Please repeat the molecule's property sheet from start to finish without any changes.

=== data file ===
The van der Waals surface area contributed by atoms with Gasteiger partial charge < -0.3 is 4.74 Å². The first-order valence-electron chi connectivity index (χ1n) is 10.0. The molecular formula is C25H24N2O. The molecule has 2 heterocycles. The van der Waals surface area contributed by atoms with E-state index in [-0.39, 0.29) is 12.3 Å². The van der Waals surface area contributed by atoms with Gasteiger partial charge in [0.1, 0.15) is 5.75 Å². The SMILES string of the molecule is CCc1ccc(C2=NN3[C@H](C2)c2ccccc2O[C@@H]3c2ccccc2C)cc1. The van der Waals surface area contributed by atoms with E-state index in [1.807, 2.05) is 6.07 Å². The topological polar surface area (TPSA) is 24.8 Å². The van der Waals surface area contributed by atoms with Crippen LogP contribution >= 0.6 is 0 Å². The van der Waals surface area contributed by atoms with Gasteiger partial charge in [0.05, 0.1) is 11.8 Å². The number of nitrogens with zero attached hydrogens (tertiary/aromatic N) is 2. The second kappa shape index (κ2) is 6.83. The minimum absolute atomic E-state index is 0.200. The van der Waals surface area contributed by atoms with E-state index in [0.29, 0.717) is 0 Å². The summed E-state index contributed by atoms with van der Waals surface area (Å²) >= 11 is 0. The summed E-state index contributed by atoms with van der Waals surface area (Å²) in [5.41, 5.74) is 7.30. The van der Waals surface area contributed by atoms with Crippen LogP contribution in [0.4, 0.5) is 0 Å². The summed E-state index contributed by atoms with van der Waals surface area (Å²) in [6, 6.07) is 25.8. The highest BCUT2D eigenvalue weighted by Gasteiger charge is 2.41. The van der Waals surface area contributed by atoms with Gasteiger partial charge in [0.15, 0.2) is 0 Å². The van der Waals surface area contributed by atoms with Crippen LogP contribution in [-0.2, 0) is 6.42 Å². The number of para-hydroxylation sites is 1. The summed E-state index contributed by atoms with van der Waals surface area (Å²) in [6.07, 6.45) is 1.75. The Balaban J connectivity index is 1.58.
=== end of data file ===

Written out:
The van der Waals surface area contributed by atoms with Gasteiger partial charge < -0.3 is 4.74 Å². The first-order valence-electron chi connectivity index (χ1n) is 10.0. The molecular formula is C25H24N2O. The molecule has 2 heterocycles. The van der Waals surface area contributed by atoms with E-state index in [-0.39, 0.29) is 12.3 Å². The van der Waals surface area contributed by atoms with Gasteiger partial charge in [0.1, 0.15) is 5.75 Å². The SMILES string of the molecule is CCc1ccc(C2=NN3[C@H](C2)c2ccccc2O[C@@H]3c2ccccc2C)cc1. The van der Waals surface area contributed by atoms with E-state index in [1.807, 2.05) is 6.07 Å². The topological polar surface area (TPSA) is 24.8 Å². The van der Waals surface area contributed by atoms with Crippen LogP contribution >= 0.6 is 0 Å². The van der Waals surface area contributed by atoms with Gasteiger partial charge in [0.05, 0.1) is 11.8 Å². The number of nitrogens with zero attached hydrogens (tertiary/aromatic N) is 2. The second kappa shape index (κ2) is 6.83. The minimum absolute atomic E-state index is 0.200. The van der Waals surface area contributed by atoms with E-state index in [0.29, 0.717) is 0 Å². The summed E-state index contributed by atoms with van der Waals surface area (Å²) >= 11 is 0. The summed E-state index contributed by atoms with van der Waals surface area (Å²) in [5.41, 5.74) is 7.30. The van der Waals surface area contributed by atoms with Crippen LogP contribution in [0.4, 0.5) is 0 Å². The summed E-state index contributed by atoms with van der Waals surface area (Å²) in [6, 6.07) is 25.8. The highest BCUT2D eigenvalue weighted by Gasteiger charge is 2.41. The van der Waals surface area contributed by atoms with Gasteiger partial charge in [0.15, 0.2) is 0 Å². The van der Waals surface area contributed by atoms with Crippen LogP contribution in [-0.2, 0) is 6.42 Å². The number of para-hydroxylation sites is 1. The summed E-state index contributed by atoms with van der Waals surface area (Å²) in [6.07, 6.45) is 1.75. The Balaban J connectivity index is 1.58.